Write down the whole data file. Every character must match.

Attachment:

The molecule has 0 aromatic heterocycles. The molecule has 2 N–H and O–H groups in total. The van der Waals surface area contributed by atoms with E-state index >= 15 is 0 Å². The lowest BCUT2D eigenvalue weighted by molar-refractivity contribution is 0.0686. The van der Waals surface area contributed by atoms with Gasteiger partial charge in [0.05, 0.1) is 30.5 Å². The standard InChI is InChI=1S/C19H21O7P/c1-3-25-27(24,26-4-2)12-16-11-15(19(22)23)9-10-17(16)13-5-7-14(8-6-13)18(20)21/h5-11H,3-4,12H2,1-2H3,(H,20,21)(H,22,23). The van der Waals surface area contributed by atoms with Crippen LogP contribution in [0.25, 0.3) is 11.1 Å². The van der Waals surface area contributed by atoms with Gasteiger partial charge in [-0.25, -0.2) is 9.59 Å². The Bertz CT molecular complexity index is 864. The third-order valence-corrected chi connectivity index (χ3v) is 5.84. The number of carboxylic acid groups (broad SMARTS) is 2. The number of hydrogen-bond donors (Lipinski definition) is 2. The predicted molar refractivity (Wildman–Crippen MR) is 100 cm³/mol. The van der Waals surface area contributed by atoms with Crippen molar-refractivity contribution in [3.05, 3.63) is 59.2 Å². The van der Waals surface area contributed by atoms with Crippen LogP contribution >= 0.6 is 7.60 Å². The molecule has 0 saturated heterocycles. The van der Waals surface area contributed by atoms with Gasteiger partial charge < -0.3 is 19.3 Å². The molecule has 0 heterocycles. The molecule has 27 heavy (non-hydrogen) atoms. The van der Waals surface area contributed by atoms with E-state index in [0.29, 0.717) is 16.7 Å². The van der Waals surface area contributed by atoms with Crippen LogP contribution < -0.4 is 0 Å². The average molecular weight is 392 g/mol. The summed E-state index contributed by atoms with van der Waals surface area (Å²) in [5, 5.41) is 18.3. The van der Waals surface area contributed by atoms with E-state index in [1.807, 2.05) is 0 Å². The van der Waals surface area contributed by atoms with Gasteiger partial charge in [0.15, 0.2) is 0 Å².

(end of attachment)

The molecule has 0 aromatic heterocycles. The molecule has 2 N–H and O–H groups in total. The van der Waals surface area contributed by atoms with E-state index >= 15 is 0 Å². The lowest BCUT2D eigenvalue weighted by molar-refractivity contribution is 0.0686. The van der Waals surface area contributed by atoms with Gasteiger partial charge in [0.05, 0.1) is 30.5 Å². The standard InChI is InChI=1S/C19H21O7P/c1-3-25-27(24,26-4-2)12-16-11-15(19(22)23)9-10-17(16)13-5-7-14(8-6-13)18(20)21/h5-11H,3-4,12H2,1-2H3,(H,20,21)(H,22,23). The van der Waals surface area contributed by atoms with Crippen LogP contribution in [0.25, 0.3) is 11.1 Å². The van der Waals surface area contributed by atoms with Gasteiger partial charge in [-0.25, -0.2) is 9.59 Å². The Bertz CT molecular complexity index is 864. The third-order valence-corrected chi connectivity index (χ3v) is 5.84. The number of carboxylic acid groups (broad SMARTS) is 2. The number of hydrogen-bond donors (Lipinski definition) is 2. The predicted molar refractivity (Wildman–Crippen MR) is 100 cm³/mol. The van der Waals surface area contributed by atoms with Crippen molar-refractivity contribution in [3.05, 3.63) is 59.2 Å². The van der Waals surface area contributed by atoms with Crippen LogP contribution >= 0.6 is 7.60 Å². The molecule has 0 saturated heterocycles. The van der Waals surface area contributed by atoms with Gasteiger partial charge < -0.3 is 19.3 Å². The molecule has 0 heterocycles. The molecule has 27 heavy (non-hydrogen) atoms. The van der Waals surface area contributed by atoms with E-state index in [0.29, 0.717) is 16.7 Å². The van der Waals surface area contributed by atoms with Crippen LogP contribution < -0.4 is 0 Å². The average molecular weight is 392 g/mol. The summed E-state index contributed by atoms with van der Waals surface area (Å²) in [5, 5.41) is 18.3. The van der Waals surface area contributed by atoms with E-state index in [1.807, 2.05) is 0 Å². The van der Waals surface area contributed by atoms with Gasteiger partial charge in [0.15, 0.2) is 0 Å².